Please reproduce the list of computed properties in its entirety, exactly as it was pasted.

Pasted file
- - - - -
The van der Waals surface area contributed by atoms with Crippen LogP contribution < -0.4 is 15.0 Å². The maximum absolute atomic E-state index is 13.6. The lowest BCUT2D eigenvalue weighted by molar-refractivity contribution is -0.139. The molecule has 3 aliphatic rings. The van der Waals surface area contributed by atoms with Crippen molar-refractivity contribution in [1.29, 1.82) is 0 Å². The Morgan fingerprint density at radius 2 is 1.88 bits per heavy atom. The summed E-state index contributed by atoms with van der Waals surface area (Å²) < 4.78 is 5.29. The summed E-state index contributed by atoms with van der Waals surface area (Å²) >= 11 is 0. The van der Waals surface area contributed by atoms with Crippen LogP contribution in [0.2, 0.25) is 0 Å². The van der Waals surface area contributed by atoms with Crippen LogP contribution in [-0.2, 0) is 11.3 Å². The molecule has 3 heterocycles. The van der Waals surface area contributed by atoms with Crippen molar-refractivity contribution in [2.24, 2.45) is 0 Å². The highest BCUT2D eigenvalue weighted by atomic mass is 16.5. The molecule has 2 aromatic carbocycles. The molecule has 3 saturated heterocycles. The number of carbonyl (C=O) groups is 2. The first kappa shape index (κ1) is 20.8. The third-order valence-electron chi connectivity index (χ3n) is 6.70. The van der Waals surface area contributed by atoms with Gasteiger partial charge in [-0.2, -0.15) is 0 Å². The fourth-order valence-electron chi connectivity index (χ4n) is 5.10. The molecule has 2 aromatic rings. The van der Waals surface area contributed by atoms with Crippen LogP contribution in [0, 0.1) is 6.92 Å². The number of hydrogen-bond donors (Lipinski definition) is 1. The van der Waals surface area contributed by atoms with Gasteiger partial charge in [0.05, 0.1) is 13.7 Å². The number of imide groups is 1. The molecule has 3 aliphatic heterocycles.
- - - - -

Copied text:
The van der Waals surface area contributed by atoms with Crippen LogP contribution < -0.4 is 15.0 Å². The maximum absolute atomic E-state index is 13.6. The lowest BCUT2D eigenvalue weighted by molar-refractivity contribution is -0.139. The molecule has 3 aliphatic rings. The van der Waals surface area contributed by atoms with Crippen molar-refractivity contribution in [1.29, 1.82) is 0 Å². The Morgan fingerprint density at radius 2 is 1.88 bits per heavy atom. The summed E-state index contributed by atoms with van der Waals surface area (Å²) < 4.78 is 5.29. The summed E-state index contributed by atoms with van der Waals surface area (Å²) >= 11 is 0. The van der Waals surface area contributed by atoms with Crippen LogP contribution in [0.2, 0.25) is 0 Å². The van der Waals surface area contributed by atoms with Crippen LogP contribution in [-0.2, 0) is 11.3 Å². The molecule has 3 heterocycles. The van der Waals surface area contributed by atoms with Crippen molar-refractivity contribution in [2.24, 2.45) is 0 Å². The highest BCUT2D eigenvalue weighted by atomic mass is 16.5. The molecule has 2 aromatic carbocycles. The molecule has 3 saturated heterocycles. The number of carbonyl (C=O) groups is 2. The first kappa shape index (κ1) is 20.8. The third-order valence-electron chi connectivity index (χ3n) is 6.70. The van der Waals surface area contributed by atoms with Gasteiger partial charge in [-0.2, -0.15) is 0 Å². The fourth-order valence-electron chi connectivity index (χ4n) is 5.10. The molecule has 2 aromatic rings. The van der Waals surface area contributed by atoms with Crippen LogP contribution in [0, 0.1) is 6.92 Å². The number of hydrogen-bond donors (Lipinski definition) is 1. The van der Waals surface area contributed by atoms with Gasteiger partial charge in [0.05, 0.1) is 13.7 Å². The number of imide groups is 1. The molecule has 3 aliphatic heterocycles.